The twenty-fifth Weekly Link Roundup! That sounds like a milestone I could be proud of, assuming I could be proud of celebrating a random blog series that finally made it to an arbitrary number within an arbitrary base system! With that said, I’m going to take some time this week to share with you the essays I wrote this week, the comments on my site, my participation in comments on other sites, and my favorite links of the week!
On Monday, cl continued our debate over the existence of needless suffering by writing “Cl – Peter Debate: Cl’s First Rebuttal”.
On Wednesday, I take a break from philosophy to write “Citizens United V. FEC Case Brief”, a summary of the Supreme Court case.
On Thursday, cl and I announced that our debate is being postponed, writing “Cl – Peter Debate: Postponed Until Further Notice”.
Conversation about the ensuing (and currently postponed) debate took place on “Cl – Peter Debate: Cl’s First Rebuttal”, “Cl – Peter Debate: Postponed Until Further Notice”, cl’s “DBT01 Postponed Until Further Notice”, and cl’s “DBT01, Round One: Cl”.
Secondly, in “On ‘Where the Conflict Really Lies’” also talk with Garren and Adamoriens talk about Plantinga’s recent book, and also discuss whether or not it is possible to disprove certain kinds of gods.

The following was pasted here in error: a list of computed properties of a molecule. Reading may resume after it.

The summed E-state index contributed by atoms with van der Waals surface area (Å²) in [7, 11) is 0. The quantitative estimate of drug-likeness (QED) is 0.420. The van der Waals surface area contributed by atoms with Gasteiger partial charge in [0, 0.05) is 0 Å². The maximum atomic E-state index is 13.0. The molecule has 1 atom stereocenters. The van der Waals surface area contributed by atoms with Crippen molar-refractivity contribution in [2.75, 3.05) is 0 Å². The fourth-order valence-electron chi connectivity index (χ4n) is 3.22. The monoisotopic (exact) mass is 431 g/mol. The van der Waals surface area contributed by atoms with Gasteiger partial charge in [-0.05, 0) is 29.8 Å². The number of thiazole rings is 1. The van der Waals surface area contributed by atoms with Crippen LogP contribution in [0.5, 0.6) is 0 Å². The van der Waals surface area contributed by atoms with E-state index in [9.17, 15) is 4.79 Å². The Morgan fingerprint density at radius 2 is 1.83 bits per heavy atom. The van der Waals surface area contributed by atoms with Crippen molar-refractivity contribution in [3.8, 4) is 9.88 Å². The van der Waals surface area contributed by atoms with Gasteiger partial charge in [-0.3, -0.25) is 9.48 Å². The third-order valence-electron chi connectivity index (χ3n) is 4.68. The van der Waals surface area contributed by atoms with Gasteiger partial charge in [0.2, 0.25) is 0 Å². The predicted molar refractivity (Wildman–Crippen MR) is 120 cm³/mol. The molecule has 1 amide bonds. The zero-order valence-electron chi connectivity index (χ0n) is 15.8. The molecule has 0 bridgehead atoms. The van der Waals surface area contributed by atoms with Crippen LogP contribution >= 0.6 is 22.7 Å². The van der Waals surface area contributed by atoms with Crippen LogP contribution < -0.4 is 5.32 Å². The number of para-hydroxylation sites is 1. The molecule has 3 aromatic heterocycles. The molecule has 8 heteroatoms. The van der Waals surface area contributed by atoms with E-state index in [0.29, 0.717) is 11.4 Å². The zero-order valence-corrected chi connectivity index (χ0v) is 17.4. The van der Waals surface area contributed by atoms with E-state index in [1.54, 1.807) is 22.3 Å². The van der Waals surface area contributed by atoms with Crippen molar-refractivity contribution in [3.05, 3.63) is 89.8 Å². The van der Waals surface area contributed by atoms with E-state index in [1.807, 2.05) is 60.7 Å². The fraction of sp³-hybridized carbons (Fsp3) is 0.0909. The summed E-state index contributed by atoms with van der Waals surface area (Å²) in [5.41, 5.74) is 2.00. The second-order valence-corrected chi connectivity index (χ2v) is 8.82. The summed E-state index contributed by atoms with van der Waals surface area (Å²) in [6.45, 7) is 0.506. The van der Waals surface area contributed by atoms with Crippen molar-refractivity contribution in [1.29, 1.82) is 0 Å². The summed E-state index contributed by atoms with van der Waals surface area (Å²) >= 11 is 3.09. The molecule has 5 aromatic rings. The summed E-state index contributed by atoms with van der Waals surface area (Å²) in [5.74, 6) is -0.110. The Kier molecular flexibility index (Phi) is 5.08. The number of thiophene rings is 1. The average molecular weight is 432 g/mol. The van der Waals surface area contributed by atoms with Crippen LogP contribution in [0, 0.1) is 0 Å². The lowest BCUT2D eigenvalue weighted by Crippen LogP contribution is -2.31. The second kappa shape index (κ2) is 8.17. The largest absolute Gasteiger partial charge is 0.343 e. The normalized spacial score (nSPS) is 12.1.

Lastly, I updated my comment on “Comments on Letters From a Skeptic, 1: The Preface” with a slightly more complete and better organized explanation of the reasons to be atheist. I intend to make this a blog post of its own someday.
(1) The links are also ordered so that the ones I like most are at the top, for those who don’t have time for all the links… but for those who do have time, I think all of them are worthwhile.
(2) The Link Roundup category has, I’d estimate, over 350 more links if you need the extra distraction. That’s enough links to keep you reading for a full month, if not more.
(3) I don’t necessarily agree with everything said by these links; I just post what I find to be interesting and well-written. If you want to know whether I support a particular opinion you see, feel free to ask.
- The Simple Truth: “This essay is meant to restore a naive view of truth. [...] Many people, so questioned, don’t know how to answer in exquisitely rigorous detail. Nonetheless they would not be wise to abandon the concept of ‘truth’. There was a time when no one knew the equations of gravity in exquisitely rigorous detail, yet if you walked off a cliff, you would fall.”